- Justin Ling writes that the Cons' aversion to accountability isn't limited to their own government, as they're one of the few holdouts against transparency in resource-sector reporting of payments to governments abroad.
- Meanwhile, Stuart Trew discusses an international citizens' initiative to keep the Trans-Pacific Partnership from imposing harmful copyright rules:
A coalition website, launched this week as a 17th round of TPP negotiations gets underway in Lima, Peru, calls on TPP negotiators to "reject copyright proposals that restrict open Internet, access to knowledge, economic opportunity and fundamental rights." The website gives people an opportunity to send the same message and receive regular updates on Fair Deal campaign actions and successes.- Paul Krugman looks at Ireland as a prime example of gross economic numbers bearing no particular relationship to the actual strength of an economy - as profits moved there out of convenience are doing nothing whatsoever to reduce 14% unemployment. (Needless to say, it's always a good time for a reminder that's exactly the model the Saskatchewan Party wants to inflict on the province.)
"A fair deal on copyright in the TPP takes into account the interests of Internet users, libraries and archives, those with disabilities, educators and business innovators as well as creators," says Susan Chalmers from InternetNZ, one of 30 founding members of the new campaign. "We're all part of the Internet economy. The Fair Deal coalition is promoting fair copyright standards for the TPP that reflect the needs of the broadest cross-section of society."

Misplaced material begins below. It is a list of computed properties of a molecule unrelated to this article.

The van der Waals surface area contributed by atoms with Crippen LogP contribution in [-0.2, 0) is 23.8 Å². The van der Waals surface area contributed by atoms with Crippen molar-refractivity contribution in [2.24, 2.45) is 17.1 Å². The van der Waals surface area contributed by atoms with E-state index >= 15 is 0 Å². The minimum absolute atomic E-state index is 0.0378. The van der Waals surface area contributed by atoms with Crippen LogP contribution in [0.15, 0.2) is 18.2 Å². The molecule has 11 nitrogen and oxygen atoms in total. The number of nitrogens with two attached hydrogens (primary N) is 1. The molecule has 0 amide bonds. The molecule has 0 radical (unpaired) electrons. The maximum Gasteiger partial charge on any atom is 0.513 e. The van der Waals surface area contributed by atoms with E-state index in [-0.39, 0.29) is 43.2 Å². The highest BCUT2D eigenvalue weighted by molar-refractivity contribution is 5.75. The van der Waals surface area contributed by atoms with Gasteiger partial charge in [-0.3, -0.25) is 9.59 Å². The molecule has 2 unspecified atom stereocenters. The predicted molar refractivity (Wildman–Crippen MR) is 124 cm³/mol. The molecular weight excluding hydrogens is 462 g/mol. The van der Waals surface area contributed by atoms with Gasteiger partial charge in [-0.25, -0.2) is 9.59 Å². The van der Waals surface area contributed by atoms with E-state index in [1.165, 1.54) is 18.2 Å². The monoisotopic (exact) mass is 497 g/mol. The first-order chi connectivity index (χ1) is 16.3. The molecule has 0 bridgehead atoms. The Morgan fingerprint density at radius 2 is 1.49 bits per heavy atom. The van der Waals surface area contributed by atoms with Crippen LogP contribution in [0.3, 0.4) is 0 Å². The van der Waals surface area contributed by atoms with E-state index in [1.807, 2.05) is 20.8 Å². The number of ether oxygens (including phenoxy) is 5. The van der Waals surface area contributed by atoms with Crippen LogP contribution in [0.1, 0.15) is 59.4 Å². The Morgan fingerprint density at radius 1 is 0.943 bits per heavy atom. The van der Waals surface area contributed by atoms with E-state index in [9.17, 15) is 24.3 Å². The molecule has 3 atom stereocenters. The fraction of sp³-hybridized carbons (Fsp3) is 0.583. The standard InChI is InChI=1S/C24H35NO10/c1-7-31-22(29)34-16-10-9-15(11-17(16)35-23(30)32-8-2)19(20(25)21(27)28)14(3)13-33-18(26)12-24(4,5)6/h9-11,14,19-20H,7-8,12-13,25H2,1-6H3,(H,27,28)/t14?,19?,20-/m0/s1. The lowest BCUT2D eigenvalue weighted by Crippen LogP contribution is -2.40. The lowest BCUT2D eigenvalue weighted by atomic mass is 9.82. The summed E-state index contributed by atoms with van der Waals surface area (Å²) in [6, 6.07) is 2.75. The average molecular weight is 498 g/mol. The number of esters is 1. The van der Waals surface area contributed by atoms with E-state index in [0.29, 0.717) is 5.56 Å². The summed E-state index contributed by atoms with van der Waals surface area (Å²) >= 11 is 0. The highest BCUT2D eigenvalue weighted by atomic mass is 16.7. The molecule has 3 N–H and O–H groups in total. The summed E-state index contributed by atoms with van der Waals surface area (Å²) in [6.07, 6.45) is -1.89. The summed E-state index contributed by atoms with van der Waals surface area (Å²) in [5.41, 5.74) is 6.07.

These beliefs are shared by many TPP participating countries. Peru's chief negotiator, Rodrigo Contreras, wrote in a popular Peruvian magazine this week that the country should avoid limits on access to knowledge online and the over-extension of copyright protection terms for books, movies or music, that limit their availability in libraries and schools, and that would make it more expensive for lower income people.
- And Leif Larsen reports that still more Irish workers who have lost their jobs to corporatist mismanagement are being used to hurt workers in Canada - this time to avoid the possibility that workers on Manitoba construction sites might attempt to unionize.
- Jessica Bruno writes that the Cons' cuts to research extend to Agriculture and Agri-Food Canada,
- Finally, Rosie DiManno rightly criticizes the gall of Toronto's police in rewarding themselves for the civil rights abuses perpetrated at Toronto's 2010 G20 meeting.